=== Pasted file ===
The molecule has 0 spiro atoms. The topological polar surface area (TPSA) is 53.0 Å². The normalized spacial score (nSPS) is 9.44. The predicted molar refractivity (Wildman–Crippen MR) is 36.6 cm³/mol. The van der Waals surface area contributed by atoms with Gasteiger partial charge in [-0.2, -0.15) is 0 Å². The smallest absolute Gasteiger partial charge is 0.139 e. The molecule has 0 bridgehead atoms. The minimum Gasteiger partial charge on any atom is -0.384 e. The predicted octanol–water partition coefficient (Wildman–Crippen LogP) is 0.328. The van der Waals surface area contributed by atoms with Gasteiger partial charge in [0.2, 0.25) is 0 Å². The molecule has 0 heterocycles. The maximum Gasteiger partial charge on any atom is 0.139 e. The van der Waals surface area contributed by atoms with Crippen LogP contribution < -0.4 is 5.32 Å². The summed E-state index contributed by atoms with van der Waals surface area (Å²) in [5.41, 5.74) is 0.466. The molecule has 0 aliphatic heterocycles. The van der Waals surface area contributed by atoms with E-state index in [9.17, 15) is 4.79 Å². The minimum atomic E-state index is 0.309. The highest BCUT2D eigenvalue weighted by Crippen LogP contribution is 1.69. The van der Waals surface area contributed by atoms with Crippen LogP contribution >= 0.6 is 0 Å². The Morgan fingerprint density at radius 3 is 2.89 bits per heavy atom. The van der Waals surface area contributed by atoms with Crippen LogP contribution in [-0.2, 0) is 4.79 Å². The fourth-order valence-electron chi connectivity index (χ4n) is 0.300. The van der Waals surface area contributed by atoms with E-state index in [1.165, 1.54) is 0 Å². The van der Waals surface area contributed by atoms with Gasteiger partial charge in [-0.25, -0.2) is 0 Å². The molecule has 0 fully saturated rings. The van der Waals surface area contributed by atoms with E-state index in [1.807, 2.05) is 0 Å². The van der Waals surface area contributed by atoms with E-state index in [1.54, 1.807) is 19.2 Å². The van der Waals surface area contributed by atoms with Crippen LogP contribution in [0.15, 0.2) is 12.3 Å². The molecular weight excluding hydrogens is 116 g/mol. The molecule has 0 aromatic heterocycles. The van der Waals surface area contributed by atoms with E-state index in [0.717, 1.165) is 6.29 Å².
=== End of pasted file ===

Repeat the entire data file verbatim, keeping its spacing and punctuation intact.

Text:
The molecule has 0 spiro atoms. The topological polar surface area (TPSA) is 53.0 Å². The normalized spacial score (nSPS) is 9.44. The predicted molar refractivity (Wildman–Crippen MR) is 36.6 cm³/mol. The van der Waals surface area contributed by atoms with Gasteiger partial charge in [-0.2, -0.15) is 0 Å². The smallest absolute Gasteiger partial charge is 0.139 e. The molecule has 0 bridgehead atoms. The minimum Gasteiger partial charge on any atom is -0.384 e. The predicted octanol–water partition coefficient (Wildman–Crippen LogP) is 0.328. The van der Waals surface area contributed by atoms with Gasteiger partial charge in [0.2, 0.25) is 0 Å². The molecule has 0 heterocycles. The maximum Gasteiger partial charge on any atom is 0.139 e. The van der Waals surface area contributed by atoms with Crippen LogP contribution < -0.4 is 5.32 Å². The summed E-state index contributed by atoms with van der Waals surface area (Å²) in [5.41, 5.74) is 0.466. The molecule has 0 aliphatic heterocycles. The van der Waals surface area contributed by atoms with E-state index in [9.17, 15) is 4.79 Å². The minimum atomic E-state index is 0.309. The highest BCUT2D eigenvalue weighted by Crippen LogP contribution is 1.69. The van der Waals surface area contributed by atoms with Crippen LogP contribution >= 0.6 is 0 Å². The Morgan fingerprint density at radius 3 is 2.89 bits per heavy atom. The van der Waals surface area contributed by atoms with Crippen LogP contribution in [-0.2, 0) is 4.79 Å². The fourth-order valence-electron chi connectivity index (χ4n) is 0.300. The van der Waals surface area contributed by atoms with E-state index in [1.165, 1.54) is 0 Å². The van der Waals surface area contributed by atoms with Gasteiger partial charge in [-0.25, -0.2) is 0 Å². The molecule has 0 fully saturated rings. The van der Waals surface area contributed by atoms with E-state index in [1.807, 2.05) is 0 Å². The van der Waals surface area contributed by atoms with E-state index in [1.54, 1.807) is 19.2 Å². The van der Waals surface area contributed by atoms with Crippen LogP contribution in [0.15, 0.2) is 12.3 Å². The molecular weight excluding hydrogens is 116 g/mol. The molecule has 0 aromatic heterocycles. The van der Waals surface area contributed by atoms with E-state index in [0.717, 1.165) is 6.29 Å².